May 12, 2013

Why do hospital costs vary so widely?

Industry leaders try to answer that question after last week’s release of new data, but they caution that ‘almost nobody pays those prices.’

By Jessica Hall
Staff Writer

Consumers gained access for the first time to the rates charged by hospitals for the most common inpatient procedures, but for the average patient the data won't matter.

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The lowest and highest hospital charges for three procedures:


The Aroostook Medical Center, Presque Isle: $55,425

Cary Medical Center, Caribou: $22,870


The Aroostook Medical Center: $62,029

Mercy Hospital, Portland: $20,496


Inland Hospital, Waterville: $18,978

Central Maine Medical Center, Lewiston: $8,720

The Maine Hospital Association estimated that fewer than 5 percent of Maine hospital patients would get bills reflecting sticker prices, which are known in the industry as "chargemaster rates." The bulk of patients get coverage through private insurance or through government programs, or qualify for free care from hospitals, the hospital association said.

The release of data from the Centers for Medicare and Medicaid Services, made public for the first time last week, listed the amounts 3,300 U.S. hospitals charged for the 100 most common inpatient procedures. The figures showed the average price charged by each hospital, as well as the lower amount actually paid by Medicare, the government program for the eldery.

"It was packaged as being helpful for consumers. But hospital prices are really the sticker price on a car. No one pays that price. It's misleading and not helpful," said Alwyn Cassil, director of public affairs for the Center for Studying Health System Change in Washington, D.C. "Some people may think if there's higher charges, that there's quality there, but there's no direct correlation."

The data showed wide swings in hospital charges in Maine and across the country.

For a major joint replacement, The Aroostook Medical Center in Presque Isle charged $55,425, above the national average and more than twice the amount charged, $22,870, by Cary Medical Center, which is just 15 miles away in Caribou. Simple pneumonia costs $20,058 to treat at York Hospital, but only $5,402 at Northern Maine Medical Center in Fort Kent.

Nationally, the range of prices was even more extreme. Average inpatient charges for a joint replacement ranged from a low of $5,300 at a hospital in Ada, Okla., to a high of $223,000 at a hospital in Monterey Park, Calif.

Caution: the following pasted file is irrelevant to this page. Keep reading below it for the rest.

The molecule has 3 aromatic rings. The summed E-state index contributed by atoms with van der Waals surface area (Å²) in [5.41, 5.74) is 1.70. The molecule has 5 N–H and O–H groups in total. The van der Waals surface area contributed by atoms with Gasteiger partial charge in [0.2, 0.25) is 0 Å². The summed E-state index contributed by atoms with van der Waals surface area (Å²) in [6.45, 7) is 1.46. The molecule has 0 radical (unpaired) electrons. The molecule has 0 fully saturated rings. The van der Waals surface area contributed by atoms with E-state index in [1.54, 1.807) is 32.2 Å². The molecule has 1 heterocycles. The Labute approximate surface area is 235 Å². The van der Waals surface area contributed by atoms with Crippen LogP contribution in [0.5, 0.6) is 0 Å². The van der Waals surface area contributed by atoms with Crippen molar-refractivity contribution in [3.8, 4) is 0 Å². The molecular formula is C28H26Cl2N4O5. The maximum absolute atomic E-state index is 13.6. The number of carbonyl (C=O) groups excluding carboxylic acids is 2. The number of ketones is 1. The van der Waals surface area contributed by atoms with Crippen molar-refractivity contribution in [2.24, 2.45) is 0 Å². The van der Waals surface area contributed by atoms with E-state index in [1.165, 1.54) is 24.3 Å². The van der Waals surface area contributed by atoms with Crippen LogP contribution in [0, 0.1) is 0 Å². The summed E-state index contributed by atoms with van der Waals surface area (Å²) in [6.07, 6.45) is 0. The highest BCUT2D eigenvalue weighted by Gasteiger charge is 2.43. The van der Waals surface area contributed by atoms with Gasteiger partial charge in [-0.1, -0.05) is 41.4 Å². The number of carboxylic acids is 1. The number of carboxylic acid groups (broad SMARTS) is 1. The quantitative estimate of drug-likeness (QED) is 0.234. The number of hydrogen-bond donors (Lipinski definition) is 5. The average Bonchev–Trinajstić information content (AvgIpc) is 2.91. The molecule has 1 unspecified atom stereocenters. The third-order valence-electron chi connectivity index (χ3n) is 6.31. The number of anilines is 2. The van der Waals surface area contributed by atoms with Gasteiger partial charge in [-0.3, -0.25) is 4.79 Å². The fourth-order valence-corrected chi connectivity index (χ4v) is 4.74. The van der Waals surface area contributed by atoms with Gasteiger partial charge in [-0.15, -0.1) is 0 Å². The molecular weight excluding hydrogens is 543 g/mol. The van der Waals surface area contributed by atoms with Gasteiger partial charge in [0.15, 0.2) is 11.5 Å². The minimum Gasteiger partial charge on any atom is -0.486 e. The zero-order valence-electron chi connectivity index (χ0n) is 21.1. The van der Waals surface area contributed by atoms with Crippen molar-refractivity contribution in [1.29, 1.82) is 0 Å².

"It's interesting but quite irrelevant to almost anyone," said Maine Hospital Association President Steve Michaud. "People understandably get frustrated when they see the variation, but almost nobody pays those prices."

Medicare itself also doesn't pay those rates. For example, Medicare doles out just $16,342 to The Aroostook Medical Center for a major joint replacement -- far below the hospital's $55,425 charge.

But why the wide variation in hospital prices?

"They vary that widely because they can," Cassil said. "The issue isn't just that they vary so much but also that the prices are so high in absolute terms. This gets down to why you have an $80 aspirin."

Hospitals charge more for some services to offset losses in other departments or services. Hospitals, for example, can't bill for nursing labor or the cost of teaching new doctors. Some services, such as a burn unit, may not generate revenues but have high costs. For hospitals with small patient volumes, there are also fewer people to spread the costs across. So a small rural hospital that does a dozen joint replacements a year might have higher average costs than an urban hospital that does hundreds, Michaud said.

Bruce Sandstrom, vice president and chief financial officer at The Aroostook Medical Center, said having a small patient population means that even a few severe cases can trigger big swings in average charges.

Looking at one area -- respiratory infections involving major complications -- Aroostook charged $62,029, compared with a low of $28,443 at Eastern Maine Medical Center in Bangor.

Sandstrom said Aroostook had 12 cases of respiratory infection in 2011 that had wide variations in their lengths of stay. One case involved a patient who was hospitalized for 29 days at a cost of $147,000. Excluding the five longest cases, Aroostook's average cost to treat respiratory infections would have fallen to $35,000, he said.

(Continued on page 2)

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